Breaking up is hard to do
Dental accountant Susan Hutter offers some advice when ending business partnerships
When it comes to ending a long-running business partnership, with one partner retiring or moving away, there are a number of things which should be done to ensure the split goes as smoothly as possible.
It’s best to ensure that there is some planning in advance of, and also during the changeover. It is vital to have an agreement of either, partnership, members or shareholders, depending on the structure of the practice. The agreement should be drawn up when everything is operating on a ‘friendly’ basis as it is far easier to make an agreement before you have a disagreement! In this context, the mains areas that the Partnership Agreement should cover are:
• Profit-sharing arrangements
• Expense sharing
• Capital contributions
• What happens to patients if one of the principals leave?
• What happens to the goodwill of the retiring principal?
• Notice period
The exact circumstances of the retirement of the principal will have an important bearing on how the matter is handled. The two main scenarios are retiring from the profession completely, or moving on to new pastures.
In the former case one would expect that a reasonable notice period would be given and hopefully this is catered for in the agreement. This would then mean there would be time to hand over patients, ‘know how’ (where applicable), and relevant administrative information.
In the case of a principal who is leaving to either to join another practice or to set up on their own, the way this is handled will very much depend on the Agreement and the circumstances of the departure – is it on a ‘friendly’ or ‘hostile’ basis? Either way, one cannot really force patients to stay with a dentist that they do not want to be with and one has to look at this in a practical manner.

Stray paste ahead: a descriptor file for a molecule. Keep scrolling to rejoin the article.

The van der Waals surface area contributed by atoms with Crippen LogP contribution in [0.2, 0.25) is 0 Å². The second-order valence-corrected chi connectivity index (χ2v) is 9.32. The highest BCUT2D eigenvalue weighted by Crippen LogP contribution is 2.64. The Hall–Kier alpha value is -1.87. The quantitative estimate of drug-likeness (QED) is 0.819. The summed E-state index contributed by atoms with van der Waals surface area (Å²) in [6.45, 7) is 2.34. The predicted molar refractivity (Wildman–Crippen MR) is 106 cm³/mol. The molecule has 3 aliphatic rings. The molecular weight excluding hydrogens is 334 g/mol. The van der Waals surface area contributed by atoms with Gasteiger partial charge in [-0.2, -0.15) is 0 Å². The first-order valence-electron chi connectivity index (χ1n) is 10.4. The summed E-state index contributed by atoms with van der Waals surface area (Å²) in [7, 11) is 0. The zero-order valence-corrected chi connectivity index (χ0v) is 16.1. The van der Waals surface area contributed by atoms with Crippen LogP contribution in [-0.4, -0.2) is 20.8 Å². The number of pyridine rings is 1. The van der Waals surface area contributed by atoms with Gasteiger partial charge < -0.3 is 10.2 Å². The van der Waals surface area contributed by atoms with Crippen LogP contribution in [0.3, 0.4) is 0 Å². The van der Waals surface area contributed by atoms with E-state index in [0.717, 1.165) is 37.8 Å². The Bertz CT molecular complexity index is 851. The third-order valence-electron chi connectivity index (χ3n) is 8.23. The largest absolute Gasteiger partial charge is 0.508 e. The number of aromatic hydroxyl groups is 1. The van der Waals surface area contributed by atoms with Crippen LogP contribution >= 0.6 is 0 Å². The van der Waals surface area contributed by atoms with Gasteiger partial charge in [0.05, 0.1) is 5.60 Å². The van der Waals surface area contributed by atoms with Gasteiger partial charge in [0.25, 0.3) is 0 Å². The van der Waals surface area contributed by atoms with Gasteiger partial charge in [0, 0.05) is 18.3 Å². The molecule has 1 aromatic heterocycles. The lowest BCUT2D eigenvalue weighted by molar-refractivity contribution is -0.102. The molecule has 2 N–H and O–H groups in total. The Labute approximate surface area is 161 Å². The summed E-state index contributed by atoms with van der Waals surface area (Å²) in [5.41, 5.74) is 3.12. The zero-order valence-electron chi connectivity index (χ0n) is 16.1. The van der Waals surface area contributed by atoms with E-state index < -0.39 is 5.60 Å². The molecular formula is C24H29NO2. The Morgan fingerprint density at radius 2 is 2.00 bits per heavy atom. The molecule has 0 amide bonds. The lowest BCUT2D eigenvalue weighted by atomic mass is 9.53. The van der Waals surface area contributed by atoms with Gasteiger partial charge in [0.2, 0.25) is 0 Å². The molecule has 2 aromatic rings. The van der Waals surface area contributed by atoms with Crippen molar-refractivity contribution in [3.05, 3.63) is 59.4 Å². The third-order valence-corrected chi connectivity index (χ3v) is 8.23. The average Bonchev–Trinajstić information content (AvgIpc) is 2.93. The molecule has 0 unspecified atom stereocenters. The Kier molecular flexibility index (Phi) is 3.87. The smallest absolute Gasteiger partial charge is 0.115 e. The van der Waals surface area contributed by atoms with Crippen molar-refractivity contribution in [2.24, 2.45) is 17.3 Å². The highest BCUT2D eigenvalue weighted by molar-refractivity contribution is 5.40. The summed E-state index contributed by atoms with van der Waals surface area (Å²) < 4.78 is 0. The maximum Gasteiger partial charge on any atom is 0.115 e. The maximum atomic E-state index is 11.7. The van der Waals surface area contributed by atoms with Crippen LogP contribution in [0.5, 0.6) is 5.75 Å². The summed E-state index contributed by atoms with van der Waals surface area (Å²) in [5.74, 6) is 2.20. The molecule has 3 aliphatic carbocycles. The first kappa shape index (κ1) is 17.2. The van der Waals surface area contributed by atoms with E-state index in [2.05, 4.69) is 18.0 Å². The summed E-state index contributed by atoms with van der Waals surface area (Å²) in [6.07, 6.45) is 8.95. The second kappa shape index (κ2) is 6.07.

If there is no Partnership Agreement governing the terms of a retirement then it is important to behave as sensibly as possible, otherwise the issues will turn into a heated dispute and in these circumstances only the lawyers get rich!
Question of value
One of the sticking points tends to be the valuation of the practice and whether or not the outgoing partner is entitled to be paid for their goodwill. Incidentally this is also relevant if they are retiring from the profession completely as some may feel they are entitled to a pay out when they leave.
Many practices agree that on retirement, for whatever reason, the retiree would only be entitled to undrawn profits and nothing further. This is the simplest way of dealing with the situation and at least everyone knows where they are. You may be in a practice that has valuable tangible assets. If these assets have a residual market value, then there may be scope in the Agreement for them to be valued and the outgoing partner to receive a payment in lieu of their share. However, it should be borne in mind that most assets depreciate at quite an alarming rate and therefore the valuations tend to be quite paltry after a few years.
Susan Hutter s a partner at Shelley Stock Hutter. She provides specialist accounting, taxation and business advice to the dental profession. Website: www.sshllp.com